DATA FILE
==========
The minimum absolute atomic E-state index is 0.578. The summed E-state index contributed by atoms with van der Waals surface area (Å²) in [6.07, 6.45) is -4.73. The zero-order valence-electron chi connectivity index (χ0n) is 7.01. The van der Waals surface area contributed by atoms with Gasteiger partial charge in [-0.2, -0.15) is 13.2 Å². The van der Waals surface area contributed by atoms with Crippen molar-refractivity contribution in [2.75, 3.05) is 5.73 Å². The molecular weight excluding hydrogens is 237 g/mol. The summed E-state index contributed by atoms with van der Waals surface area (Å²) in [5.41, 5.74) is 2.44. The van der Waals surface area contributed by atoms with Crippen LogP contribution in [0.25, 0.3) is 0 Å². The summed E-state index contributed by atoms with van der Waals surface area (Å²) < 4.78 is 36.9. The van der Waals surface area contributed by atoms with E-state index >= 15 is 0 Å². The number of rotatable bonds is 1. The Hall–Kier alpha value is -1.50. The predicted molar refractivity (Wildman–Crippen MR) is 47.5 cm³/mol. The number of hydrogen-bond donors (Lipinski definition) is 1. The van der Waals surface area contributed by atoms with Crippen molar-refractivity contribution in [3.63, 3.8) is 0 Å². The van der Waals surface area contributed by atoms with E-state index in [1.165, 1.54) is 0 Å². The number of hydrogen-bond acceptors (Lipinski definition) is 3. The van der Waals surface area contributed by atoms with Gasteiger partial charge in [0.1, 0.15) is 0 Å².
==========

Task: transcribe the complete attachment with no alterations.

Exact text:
The minimum absolute atomic E-state index is 0.578. The summed E-state index contributed by atoms with van der Waals surface area (Å²) in [6.07, 6.45) is -4.73. The zero-order valence-electron chi connectivity index (χ0n) is 7.01. The van der Waals surface area contributed by atoms with Gasteiger partial charge in [-0.2, -0.15) is 13.2 Å². The van der Waals surface area contributed by atoms with Crippen molar-refractivity contribution in [2.75, 3.05) is 5.73 Å². The molecular weight excluding hydrogens is 237 g/mol. The summed E-state index contributed by atoms with van der Waals surface area (Å²) in [5.41, 5.74) is 2.44. The van der Waals surface area contributed by atoms with Crippen LogP contribution in [0.25, 0.3) is 0 Å². The summed E-state index contributed by atoms with van der Waals surface area (Å²) < 4.78 is 36.9. The van der Waals surface area contributed by atoms with E-state index >= 15 is 0 Å². The number of rotatable bonds is 1. The Hall–Kier alpha value is -1.50. The predicted molar refractivity (Wildman–Crippen MR) is 47.5 cm³/mol. The number of hydrogen-bond donors (Lipinski definition) is 1. The van der Waals surface area contributed by atoms with Crippen molar-refractivity contribution in [3.63, 3.8) is 0 Å². The van der Waals surface area contributed by atoms with E-state index in [1.165, 1.54) is 0 Å². The number of hydrogen-bond acceptors (Lipinski definition) is 3. The van der Waals surface area contributed by atoms with Gasteiger partial charge in [0.1, 0.15) is 0 Å².